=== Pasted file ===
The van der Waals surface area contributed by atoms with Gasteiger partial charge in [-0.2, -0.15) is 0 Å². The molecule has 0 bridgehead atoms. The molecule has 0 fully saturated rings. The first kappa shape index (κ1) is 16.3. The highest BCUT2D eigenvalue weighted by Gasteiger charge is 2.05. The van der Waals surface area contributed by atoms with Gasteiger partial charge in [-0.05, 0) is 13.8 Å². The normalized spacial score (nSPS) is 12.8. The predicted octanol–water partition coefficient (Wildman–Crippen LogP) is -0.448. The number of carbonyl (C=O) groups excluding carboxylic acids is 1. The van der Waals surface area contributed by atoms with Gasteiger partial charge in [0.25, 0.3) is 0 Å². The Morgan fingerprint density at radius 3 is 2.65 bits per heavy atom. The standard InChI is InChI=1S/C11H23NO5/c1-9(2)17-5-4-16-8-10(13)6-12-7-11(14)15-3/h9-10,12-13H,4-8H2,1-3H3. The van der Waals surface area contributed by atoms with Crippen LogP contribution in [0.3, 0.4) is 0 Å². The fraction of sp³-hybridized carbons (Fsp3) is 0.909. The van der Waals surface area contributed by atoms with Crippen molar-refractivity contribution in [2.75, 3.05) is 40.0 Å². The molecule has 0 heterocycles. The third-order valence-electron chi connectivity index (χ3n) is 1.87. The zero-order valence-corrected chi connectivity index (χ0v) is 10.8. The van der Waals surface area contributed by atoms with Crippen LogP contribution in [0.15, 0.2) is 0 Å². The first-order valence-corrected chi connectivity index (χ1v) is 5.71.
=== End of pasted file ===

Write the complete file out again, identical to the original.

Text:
The van der Waals surface area contributed by atoms with Gasteiger partial charge in [-0.2, -0.15) is 0 Å². The molecule has 0 bridgehead atoms. The molecule has 0 fully saturated rings. The first kappa shape index (κ1) is 16.3. The highest BCUT2D eigenvalue weighted by Gasteiger charge is 2.05. The van der Waals surface area contributed by atoms with Gasteiger partial charge in [-0.05, 0) is 13.8 Å². The normalized spacial score (nSPS) is 12.8. The predicted octanol–water partition coefficient (Wildman–Crippen LogP) is -0.448. The number of carbonyl (C=O) groups excluding carboxylic acids is 1. The van der Waals surface area contributed by atoms with Gasteiger partial charge in [0.25, 0.3) is 0 Å². The Morgan fingerprint density at radius 3 is 2.65 bits per heavy atom. The standard InChI is InChI=1S/C11H23NO5/c1-9(2)17-5-4-16-8-10(13)6-12-7-11(14)15-3/h9-10,12-13H,4-8H2,1-3H3. The van der Waals surface area contributed by atoms with Crippen LogP contribution in [0.3, 0.4) is 0 Å². The fraction of sp³-hybridized carbons (Fsp3) is 0.909. The van der Waals surface area contributed by atoms with Crippen molar-refractivity contribution in [2.75, 3.05) is 40.0 Å². The molecule has 0 heterocycles. The third-order valence-electron chi connectivity index (χ3n) is 1.87. The zero-order valence-corrected chi connectivity index (χ0v) is 10.8. The van der Waals surface area contributed by atoms with Crippen LogP contribution in [0.15, 0.2) is 0 Å². The first-order valence-corrected chi connectivity index (χ1v) is 5.71.